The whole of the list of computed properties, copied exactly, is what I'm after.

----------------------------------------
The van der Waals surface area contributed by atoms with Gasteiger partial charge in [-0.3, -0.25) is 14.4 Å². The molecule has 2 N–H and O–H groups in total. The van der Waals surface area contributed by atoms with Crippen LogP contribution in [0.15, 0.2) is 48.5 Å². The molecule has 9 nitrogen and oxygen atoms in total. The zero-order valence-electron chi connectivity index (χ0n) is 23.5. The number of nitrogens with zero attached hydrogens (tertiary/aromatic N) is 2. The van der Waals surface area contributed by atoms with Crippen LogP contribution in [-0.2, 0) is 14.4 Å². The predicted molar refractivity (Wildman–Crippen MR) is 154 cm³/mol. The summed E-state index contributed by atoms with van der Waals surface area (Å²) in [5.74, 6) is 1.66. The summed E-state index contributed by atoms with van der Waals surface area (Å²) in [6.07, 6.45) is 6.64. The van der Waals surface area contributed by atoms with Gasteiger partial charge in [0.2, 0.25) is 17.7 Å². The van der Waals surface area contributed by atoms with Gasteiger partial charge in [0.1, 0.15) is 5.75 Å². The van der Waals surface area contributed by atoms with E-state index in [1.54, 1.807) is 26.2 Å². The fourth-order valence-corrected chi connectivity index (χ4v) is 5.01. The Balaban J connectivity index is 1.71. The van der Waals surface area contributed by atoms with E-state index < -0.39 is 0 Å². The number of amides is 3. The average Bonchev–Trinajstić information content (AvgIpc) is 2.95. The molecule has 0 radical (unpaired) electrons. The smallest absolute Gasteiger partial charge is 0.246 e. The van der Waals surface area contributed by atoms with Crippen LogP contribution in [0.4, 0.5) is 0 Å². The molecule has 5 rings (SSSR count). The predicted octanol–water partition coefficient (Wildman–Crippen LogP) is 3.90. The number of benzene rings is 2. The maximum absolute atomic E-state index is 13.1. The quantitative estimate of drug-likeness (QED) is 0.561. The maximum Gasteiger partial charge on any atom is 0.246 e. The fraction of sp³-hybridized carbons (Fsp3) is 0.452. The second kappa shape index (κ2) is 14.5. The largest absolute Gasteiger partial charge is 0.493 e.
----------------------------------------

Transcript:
The van der Waals surface area contributed by atoms with Gasteiger partial charge in [-0.3, -0.25) is 14.4 Å². The molecule has 2 N–H and O–H groups in total. The van der Waals surface area contributed by atoms with Crippen LogP contribution in [0.15, 0.2) is 48.5 Å². The molecule has 9 nitrogen and oxygen atoms in total. The zero-order valence-electron chi connectivity index (χ0n) is 23.5. The number of nitrogens with zero attached hydrogens (tertiary/aromatic N) is 2. The van der Waals surface area contributed by atoms with Crippen LogP contribution in [-0.2, 0) is 14.4 Å². The predicted molar refractivity (Wildman–Crippen MR) is 154 cm³/mol. The summed E-state index contributed by atoms with van der Waals surface area (Å²) in [5.74, 6) is 1.66. The summed E-state index contributed by atoms with van der Waals surface area (Å²) in [6.07, 6.45) is 6.64. The van der Waals surface area contributed by atoms with Gasteiger partial charge in [0.2, 0.25) is 17.7 Å². The van der Waals surface area contributed by atoms with Gasteiger partial charge in [0.1, 0.15) is 5.75 Å². The van der Waals surface area contributed by atoms with E-state index in [1.54, 1.807) is 26.2 Å². The fourth-order valence-corrected chi connectivity index (χ4v) is 5.01. The Balaban J connectivity index is 1.71. The van der Waals surface area contributed by atoms with E-state index < -0.39 is 0 Å². The number of amides is 3. The average Bonchev–Trinajstić information content (AvgIpc) is 2.95. The molecule has 0 radical (unpaired) electrons. The smallest absolute Gasteiger partial charge is 0.246 e. The van der Waals surface area contributed by atoms with Crippen LogP contribution in [0.4, 0.5) is 0 Å². The molecule has 5 rings (SSSR count). The predicted octanol–water partition coefficient (Wildman–Crippen LogP) is 3.90. The number of benzene rings is 2. The maximum absolute atomic E-state index is 13.1. The quantitative estimate of drug-likeness (QED) is 0.561. The maximum Gasteiger partial charge on any atom is 0.246 e. The fraction of sp³-hybridized carbons (Fsp3) is 0.452. The second kappa shape index (κ2) is 14.5. The largest absolute Gasteiger partial charge is 0.493 e.